The conflict in Moldova with the collapse of the Soviet Union broke out after the calls to unite with Romania, but also on the basis of the language issue. People who did not know Moldovan (essentially Romanian) in favour of bilingualism: an introduction at the state level for two languages – Moldovan and Russian. It finally split the society, which resulted in the conflict. The role of Russia is more than obvious: during active combat operations, the Kremlin has supported pridnestrovskuyu side arms, and now in the “TMR” is still stationed Russian military base.

To solve the conflict in Transnistria and the Donbas, also tried using peace plans. As already I wrote “Today” in the article “a Report from Transnistria, Donbass and how to prepare for “presidential election”, in 2005 Moldova, Transnistria, Russia, Ukraine, OSCE, the United States (and the EU as observers) launched the format “5+2”.

Immediately after this, the Parliament of Moldova adopts the law on basic provisions of special legal status of Transnistria. The document is one to one similar to the law on the special status of Donbass, which the Verkhovna Rada adopted in the fall of 2014. As Donbass Transnistria is guaranteed the free use of Russian, Moldovan and Ukrainian languages, the right to establish external contacts with Russia in economic, scientific-technical and humanitarian spheres. The law on the special status of Transnistria was a “Plan of Yushchenko” peace plan for the settlement of the conflict which encouraged the Ukrainian side. But it was never implemented and in September 2006 on the referendum in “MRT” over 97% of residents voted for independence and joining Russia. But the Kremlin, much to the dismay of residents “PMR”, has been unrecognized Republic with open arms.

In the Donbas, especially on the eve of the presidential election in March 2018 (both times in March, three years have passed since the annexation of Crimea), according to Konstantin Eliseev is also possible to carry out “any referendums or local elections, even fake, from which Russia dissociate themselves, but in fact de facto will do its utmost to support and promote”. But, according to Deputy head of the AP, open the annexation ORDO the Kremlin unlikely, implementing “creeping transformation of the situation in the Transnistrian scenario.”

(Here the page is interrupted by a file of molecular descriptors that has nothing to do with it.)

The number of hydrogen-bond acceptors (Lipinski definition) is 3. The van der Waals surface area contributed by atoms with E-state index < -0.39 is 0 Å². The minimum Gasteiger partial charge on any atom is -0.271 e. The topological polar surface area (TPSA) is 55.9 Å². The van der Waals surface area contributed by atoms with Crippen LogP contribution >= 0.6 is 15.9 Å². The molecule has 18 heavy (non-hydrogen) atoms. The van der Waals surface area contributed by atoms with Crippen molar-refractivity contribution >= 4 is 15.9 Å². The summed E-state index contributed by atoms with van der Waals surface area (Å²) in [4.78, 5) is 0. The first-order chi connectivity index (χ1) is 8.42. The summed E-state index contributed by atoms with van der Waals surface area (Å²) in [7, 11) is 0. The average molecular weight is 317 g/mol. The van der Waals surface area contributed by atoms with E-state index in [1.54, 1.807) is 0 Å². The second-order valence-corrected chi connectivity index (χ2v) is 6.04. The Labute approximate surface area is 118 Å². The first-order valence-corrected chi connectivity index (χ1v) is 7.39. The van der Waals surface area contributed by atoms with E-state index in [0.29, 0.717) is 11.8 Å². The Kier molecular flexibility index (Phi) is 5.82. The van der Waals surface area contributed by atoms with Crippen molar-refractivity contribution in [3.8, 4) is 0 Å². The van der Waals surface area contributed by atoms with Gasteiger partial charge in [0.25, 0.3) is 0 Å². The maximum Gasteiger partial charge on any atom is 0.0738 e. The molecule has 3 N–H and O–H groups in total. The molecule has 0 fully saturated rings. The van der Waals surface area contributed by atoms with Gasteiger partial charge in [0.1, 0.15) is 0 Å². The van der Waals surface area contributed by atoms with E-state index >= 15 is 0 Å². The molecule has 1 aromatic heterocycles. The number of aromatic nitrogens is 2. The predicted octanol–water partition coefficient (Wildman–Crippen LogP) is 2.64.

This is evidenced by at least five factors:

1. The establishment in the Donbass ruble zone
2. The creation of a single tax system, “DNR”/”LC”
3. Appearance in “DNR”/”LNR” their offer for the car
4. The recognition by Russia of passports “DNR”/”LC”
5. Expropriation of Ukrainian enterprises

All this was carried out in ARDLA year and a half, not to fall under even greater sanctions and not to be accused of disrupting the peace agreements. So, immediately after the capture of Ukrainian enterprises in the Russian press appeared information that the Russian holding company “Metalinvest” and “Severstal” is ready to supply iron ore. And the leaders of the militants “DNR”/”LNR” of Zakharchenko and Carpenter said about the direction in Russia, the first 95 cars of coal and two-year contract with the Crimea for the supply of 3.5 million tons of coal.

“According to our information ahead of the presidential elections Russia has cut funding for “DNR”/”LNR”. So they went on seizing Ukrainian companies to force them to pay taxes to their so-called local budgets”, – told the “Today” source in the Ukrainian dipkrugah.

“Moscow is not willing to assume the economic burden to rebuild the region (Crimea proved more expensive than expected Russian), said, “Today,” former U.S. Ambassador to Ukraine Steven Pifer. – Strategy of Russia for almost three years, is to use “boiling” the conflict in the Donbas to exert pressure, to distract and destabilize the Ukrainian government. This makes it difficult for Kiev, the necessary reforms and the implementation of the Association Agreement with the EU. Apparently, maintaining the “boiling” of the conflict is consistent with the purposes of the Kremlin; we have not seen serious Russian efforts to implement the second Minsk agreement”.